After graduation I applied to medical school at Meharry Medical College in Nashville, but the awards package I received wasn't what I expected. I wrote a letter to the financial aid office, explaining that I couldn’t afford the $12,000-a-year tuition and therefore wouldn't be attending.
To my surprise, they sent me a significantly larger scholarship package, allowing me to enroll. I ended up with just $26,000 in student debt after med school, and as an internist now making roughly $90,000 a year, paying off my loans wasn’t too difficult.
But times have since changed. I knew there was no way my kids would ever receive a similar response if we wrote a letter pleading for financial aid. Even if they also worked their way through college, they simply wouldn't be able to cover their tuition costs as I had—which is exactly what inspired me to start saving for their education as soon as they were born.
Even though I couldn't be sure Jai would choose my alma mater, the thought of her enrolling—but only paying mid-2000s tuition fees—was too good to pass up.
An A+ Plan for Saving for College
Not only did I not want my kids to struggle to pay for college, I also didn't want them to feel shoehorned into attending a school with the cheapest tuition. A lot of family friends had no choice but to send their kids to state schools, but I wanted something different for my kids—for them to have options.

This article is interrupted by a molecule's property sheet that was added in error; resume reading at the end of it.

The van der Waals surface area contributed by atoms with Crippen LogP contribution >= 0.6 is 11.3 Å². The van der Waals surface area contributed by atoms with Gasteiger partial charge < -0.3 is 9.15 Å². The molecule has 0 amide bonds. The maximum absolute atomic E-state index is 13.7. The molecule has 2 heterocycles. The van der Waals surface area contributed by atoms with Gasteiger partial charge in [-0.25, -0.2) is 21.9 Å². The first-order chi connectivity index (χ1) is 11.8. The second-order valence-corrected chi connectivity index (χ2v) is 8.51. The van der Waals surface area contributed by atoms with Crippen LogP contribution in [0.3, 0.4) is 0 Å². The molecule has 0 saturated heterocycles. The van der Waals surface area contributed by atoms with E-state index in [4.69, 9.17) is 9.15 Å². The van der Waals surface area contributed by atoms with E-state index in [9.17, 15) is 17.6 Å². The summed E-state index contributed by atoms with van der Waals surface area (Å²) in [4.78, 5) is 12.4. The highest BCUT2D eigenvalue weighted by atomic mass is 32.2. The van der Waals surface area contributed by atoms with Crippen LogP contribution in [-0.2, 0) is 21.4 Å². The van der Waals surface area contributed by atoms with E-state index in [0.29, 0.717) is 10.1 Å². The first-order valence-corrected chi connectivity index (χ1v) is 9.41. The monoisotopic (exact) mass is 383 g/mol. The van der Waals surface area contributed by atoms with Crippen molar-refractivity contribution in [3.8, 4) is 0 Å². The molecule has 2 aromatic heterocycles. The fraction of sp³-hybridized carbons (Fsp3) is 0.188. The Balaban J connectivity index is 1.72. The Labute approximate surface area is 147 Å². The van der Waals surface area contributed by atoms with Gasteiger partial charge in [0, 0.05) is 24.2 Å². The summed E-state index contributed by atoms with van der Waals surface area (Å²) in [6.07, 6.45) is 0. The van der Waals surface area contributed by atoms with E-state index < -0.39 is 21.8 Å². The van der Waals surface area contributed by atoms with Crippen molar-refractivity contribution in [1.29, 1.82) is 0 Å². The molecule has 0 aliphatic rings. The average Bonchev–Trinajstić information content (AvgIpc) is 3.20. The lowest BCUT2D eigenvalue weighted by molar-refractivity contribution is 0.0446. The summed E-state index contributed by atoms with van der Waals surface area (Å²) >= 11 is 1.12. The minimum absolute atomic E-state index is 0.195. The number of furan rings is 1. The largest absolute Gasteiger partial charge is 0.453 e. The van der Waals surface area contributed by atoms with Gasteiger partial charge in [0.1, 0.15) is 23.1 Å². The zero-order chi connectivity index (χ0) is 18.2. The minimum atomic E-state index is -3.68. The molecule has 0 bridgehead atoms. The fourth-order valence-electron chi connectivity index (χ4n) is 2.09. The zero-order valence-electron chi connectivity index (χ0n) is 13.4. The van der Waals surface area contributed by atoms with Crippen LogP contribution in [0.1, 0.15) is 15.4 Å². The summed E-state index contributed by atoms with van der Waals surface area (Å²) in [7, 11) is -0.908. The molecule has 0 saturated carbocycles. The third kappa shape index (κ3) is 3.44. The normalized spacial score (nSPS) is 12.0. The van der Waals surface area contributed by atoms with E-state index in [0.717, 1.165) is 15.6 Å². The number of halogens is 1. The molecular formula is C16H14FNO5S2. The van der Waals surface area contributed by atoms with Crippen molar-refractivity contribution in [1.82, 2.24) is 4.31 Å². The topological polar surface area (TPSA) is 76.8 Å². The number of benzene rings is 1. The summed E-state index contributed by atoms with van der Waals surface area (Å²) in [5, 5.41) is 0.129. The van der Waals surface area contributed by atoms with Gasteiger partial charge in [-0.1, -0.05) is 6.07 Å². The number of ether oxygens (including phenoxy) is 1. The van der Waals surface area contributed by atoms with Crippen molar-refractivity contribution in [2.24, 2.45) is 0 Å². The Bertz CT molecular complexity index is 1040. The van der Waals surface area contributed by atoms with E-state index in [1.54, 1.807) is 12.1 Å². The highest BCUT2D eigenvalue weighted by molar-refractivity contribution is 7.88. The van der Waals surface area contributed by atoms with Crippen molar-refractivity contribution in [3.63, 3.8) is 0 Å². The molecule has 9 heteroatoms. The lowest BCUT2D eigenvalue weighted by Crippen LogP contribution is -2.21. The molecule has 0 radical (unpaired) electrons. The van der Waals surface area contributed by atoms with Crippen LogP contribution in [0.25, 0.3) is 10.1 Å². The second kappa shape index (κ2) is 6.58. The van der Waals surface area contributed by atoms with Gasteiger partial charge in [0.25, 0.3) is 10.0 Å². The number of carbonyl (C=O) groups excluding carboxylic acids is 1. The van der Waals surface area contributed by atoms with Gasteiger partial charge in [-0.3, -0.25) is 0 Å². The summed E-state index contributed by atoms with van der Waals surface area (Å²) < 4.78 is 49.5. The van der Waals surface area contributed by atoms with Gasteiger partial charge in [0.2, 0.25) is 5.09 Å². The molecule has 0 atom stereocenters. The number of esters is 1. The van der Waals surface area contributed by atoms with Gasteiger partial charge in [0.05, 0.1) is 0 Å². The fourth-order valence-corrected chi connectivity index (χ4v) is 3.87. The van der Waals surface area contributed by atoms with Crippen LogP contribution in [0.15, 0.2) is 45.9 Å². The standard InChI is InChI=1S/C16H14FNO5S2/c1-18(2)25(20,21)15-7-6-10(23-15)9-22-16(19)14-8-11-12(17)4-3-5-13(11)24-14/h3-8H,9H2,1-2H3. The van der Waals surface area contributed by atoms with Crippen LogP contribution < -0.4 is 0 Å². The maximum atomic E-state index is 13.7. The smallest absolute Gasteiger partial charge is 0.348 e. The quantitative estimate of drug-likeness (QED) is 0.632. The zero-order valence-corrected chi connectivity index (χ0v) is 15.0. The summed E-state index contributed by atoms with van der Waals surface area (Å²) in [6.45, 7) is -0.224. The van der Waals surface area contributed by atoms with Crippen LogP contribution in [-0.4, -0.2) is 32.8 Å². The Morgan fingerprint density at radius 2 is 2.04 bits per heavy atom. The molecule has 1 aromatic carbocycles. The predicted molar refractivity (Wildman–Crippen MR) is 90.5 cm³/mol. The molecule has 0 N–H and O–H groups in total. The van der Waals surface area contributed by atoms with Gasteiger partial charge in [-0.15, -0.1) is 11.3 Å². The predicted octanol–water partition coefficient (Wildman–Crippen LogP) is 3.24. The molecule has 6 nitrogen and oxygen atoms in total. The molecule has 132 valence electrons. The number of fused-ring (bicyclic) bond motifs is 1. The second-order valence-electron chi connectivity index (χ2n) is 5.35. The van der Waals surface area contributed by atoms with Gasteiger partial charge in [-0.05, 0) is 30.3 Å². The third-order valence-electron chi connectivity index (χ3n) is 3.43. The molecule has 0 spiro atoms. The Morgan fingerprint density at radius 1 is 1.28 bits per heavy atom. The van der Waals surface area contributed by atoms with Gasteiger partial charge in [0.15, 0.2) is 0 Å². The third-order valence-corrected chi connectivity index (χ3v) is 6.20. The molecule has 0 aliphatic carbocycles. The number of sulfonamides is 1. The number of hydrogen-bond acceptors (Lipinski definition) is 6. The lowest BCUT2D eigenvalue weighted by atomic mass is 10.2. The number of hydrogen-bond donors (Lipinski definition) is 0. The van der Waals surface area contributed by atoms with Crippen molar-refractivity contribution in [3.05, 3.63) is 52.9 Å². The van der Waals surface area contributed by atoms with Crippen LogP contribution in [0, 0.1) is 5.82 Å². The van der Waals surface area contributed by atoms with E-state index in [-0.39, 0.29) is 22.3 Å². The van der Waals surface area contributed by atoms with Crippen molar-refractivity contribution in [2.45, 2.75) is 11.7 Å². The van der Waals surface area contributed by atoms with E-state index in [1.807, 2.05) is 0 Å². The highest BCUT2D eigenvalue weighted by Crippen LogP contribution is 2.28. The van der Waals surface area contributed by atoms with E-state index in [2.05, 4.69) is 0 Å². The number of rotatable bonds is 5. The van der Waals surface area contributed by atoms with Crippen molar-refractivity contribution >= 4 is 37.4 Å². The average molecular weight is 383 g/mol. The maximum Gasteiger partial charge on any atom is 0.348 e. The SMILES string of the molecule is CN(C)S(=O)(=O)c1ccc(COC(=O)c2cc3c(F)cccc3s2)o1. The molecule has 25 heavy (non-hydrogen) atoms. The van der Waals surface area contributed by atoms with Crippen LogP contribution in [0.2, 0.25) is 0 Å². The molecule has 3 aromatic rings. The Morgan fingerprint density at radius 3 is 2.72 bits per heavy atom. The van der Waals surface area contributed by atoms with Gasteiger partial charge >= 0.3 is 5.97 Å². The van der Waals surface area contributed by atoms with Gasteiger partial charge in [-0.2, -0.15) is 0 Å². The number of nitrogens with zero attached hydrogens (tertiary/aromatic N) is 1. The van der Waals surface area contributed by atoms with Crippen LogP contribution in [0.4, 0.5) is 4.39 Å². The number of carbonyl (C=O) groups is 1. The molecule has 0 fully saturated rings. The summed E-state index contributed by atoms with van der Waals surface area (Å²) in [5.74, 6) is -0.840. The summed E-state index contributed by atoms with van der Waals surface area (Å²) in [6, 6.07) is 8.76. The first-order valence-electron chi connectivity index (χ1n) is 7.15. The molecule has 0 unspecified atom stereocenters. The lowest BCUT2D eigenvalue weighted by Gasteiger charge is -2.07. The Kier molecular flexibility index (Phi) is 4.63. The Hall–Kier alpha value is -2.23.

As the breadwinner in my household, I made sure we were always comfortable, but we never spent a lot on things we didn’t need. My kids didn’t have the video games and expensive cell phones their friends had, and I stashed whatever extra money we had into their savings plans.
So by the time I read that magazine article, I was already in the right frame of mind and started doing some research on the private college plan. Basically, I learned that it allows you to prepay your kids' future college tuition at the price it is today. And considering the jump in costs each year, the sooner you pay up, the more you'll benefit later.